David has extensive experience in skin cancer and an exquisite ability to detect the earliest signs of skin cancer. This means that you can often avoid the need for invasive surgical treatments. He is also a proponent of treating early, pre-cancerous changes to stop lesions from progressing to skin cancers.
He has considerable surgical experience, successfully performing surgery on over 10,000 skin cancers as well as countless minimally invasive procedures. He has worked in dermatology for over ten years and on Auckland’s North Shore for five years. Dr David Lim has an extremely low incomplete excision rate, meaning that you are far less likely to need to return for repeated surgeries on the same skin cancer. He delivers very good cosmetic results following surgery with high satisfaction amongst patients who continue to return for regular checkups.
Dr. David Lim’s Background
David grew up in Christchurch and obtained his primary medical degree from the University of Otago. He then undertook his postgraduate physician training in the Manawatu and Waikato regions, gaining a range of experience in a number of specialities including Cardiology (heart), Oncology (cancer), Renal (kidneys) and Emergency Medicine. His experience in Palliative Care helped him to develop his interaction with patients and to keep the focus on the patient as a whole rather than just the disease.
After successfully completing the RACP physician exams, David undertook speciality training in Dermatology. This was initially undertaken in Hamilton and Auckland where he gained a wealth of experience in a range of dermatologic conditions. He then spent time in London undertaking a general dermatology fellowship gaining experience from a number of specialised clinics at Chelsea & Westminster Hospital and St John’s Institute of Dermatology. During his time in London, he gave a number of talks at St John’s and the Royal Society of Medicine.
David then completed a subspecialty Mohs Surgery & Laser fellowship at Oxford Day Surgery in Perth, Australia. He has also travelled the world gaining experience from a number of world-renowned surgeons including at Mt Sinai Hospital, New York; St John’s Institute of Dermatology, London; as well as in Vancouver and California.
His special interests include skin cancer including complex skin cancer surgery and reconstruction of the face utilising Mohs micrographic surgery. He has presented at national and international conferences on a number of occasions and is a published author and reviewer for speciality journals in dermatology and surgery.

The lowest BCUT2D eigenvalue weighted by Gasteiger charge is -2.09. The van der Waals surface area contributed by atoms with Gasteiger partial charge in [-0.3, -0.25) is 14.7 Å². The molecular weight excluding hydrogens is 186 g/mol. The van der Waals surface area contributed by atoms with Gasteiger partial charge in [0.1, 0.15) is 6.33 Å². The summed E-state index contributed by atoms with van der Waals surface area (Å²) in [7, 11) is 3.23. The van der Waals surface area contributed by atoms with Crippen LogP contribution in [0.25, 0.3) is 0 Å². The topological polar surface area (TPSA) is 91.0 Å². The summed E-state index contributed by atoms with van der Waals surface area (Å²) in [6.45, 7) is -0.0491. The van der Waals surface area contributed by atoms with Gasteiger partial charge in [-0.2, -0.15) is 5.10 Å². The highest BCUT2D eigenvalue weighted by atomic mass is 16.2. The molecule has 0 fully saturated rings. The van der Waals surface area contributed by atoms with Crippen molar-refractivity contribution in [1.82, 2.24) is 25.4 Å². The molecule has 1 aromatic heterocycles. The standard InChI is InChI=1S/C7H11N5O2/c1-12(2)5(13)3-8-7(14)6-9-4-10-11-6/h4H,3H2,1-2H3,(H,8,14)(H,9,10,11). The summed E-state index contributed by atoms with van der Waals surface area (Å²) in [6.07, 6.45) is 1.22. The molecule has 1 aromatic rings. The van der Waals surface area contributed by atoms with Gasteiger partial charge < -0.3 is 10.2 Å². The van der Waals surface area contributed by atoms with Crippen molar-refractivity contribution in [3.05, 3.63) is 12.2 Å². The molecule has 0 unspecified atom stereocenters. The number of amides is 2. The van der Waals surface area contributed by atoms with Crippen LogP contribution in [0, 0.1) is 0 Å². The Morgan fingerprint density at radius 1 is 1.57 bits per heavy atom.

A fellow of the Royal Australasian College of Physicians (RACP), Australasian College of Dermatologists (ACD), New Zealand Dermatologic Society Incorporated (NZDSI) and the American College of Mohs Surgery (ACMS). He is an ACD-approved Mohs specialist and an NZDSI-approved Mohs surgeon.
What do these endorsements and qualifications mean?
David is a specialist dermatologist and Mohs Surgeon registered with the Medical Council of New Zealand (MCNZ) and the Australian Health Practitioner Regulation Authority (AHPRA).
- The MCNZ and AHPRA are the regulatory bodies for doctors in New Zealand and Australia respectively.
- A dermatologist is a doctor who has undergone extensive training on diseases of the skin, hair and nails over several years.
- The New Zealand Dermatological Society Incorporated (NZDSI) is the professional society for specialist dermatologists in New Zealand. All practicing dermatologists are required to be members of this society in New Zealand.
- The American College of Mohs Surgery (ACMS) is the peak professional body for Mohs surgeons internationally. David undertook ACMS accredited Mohs fellowship training and subsequently became a Fellow of the ACMS.
- The Australasian College of Dermatologists (ACD) is the professional society for specialist dermatologists in Australia. David was granted Fellow status with the ACD following their rigorous vetting process and examination.
- The Royal Australian College of Physicians (RACP) is the training organisation for Physicians in New Zealand and Australia. In New Zealand doctors are required to undergo general physician training in a hospital, prior to specialising in dermatology.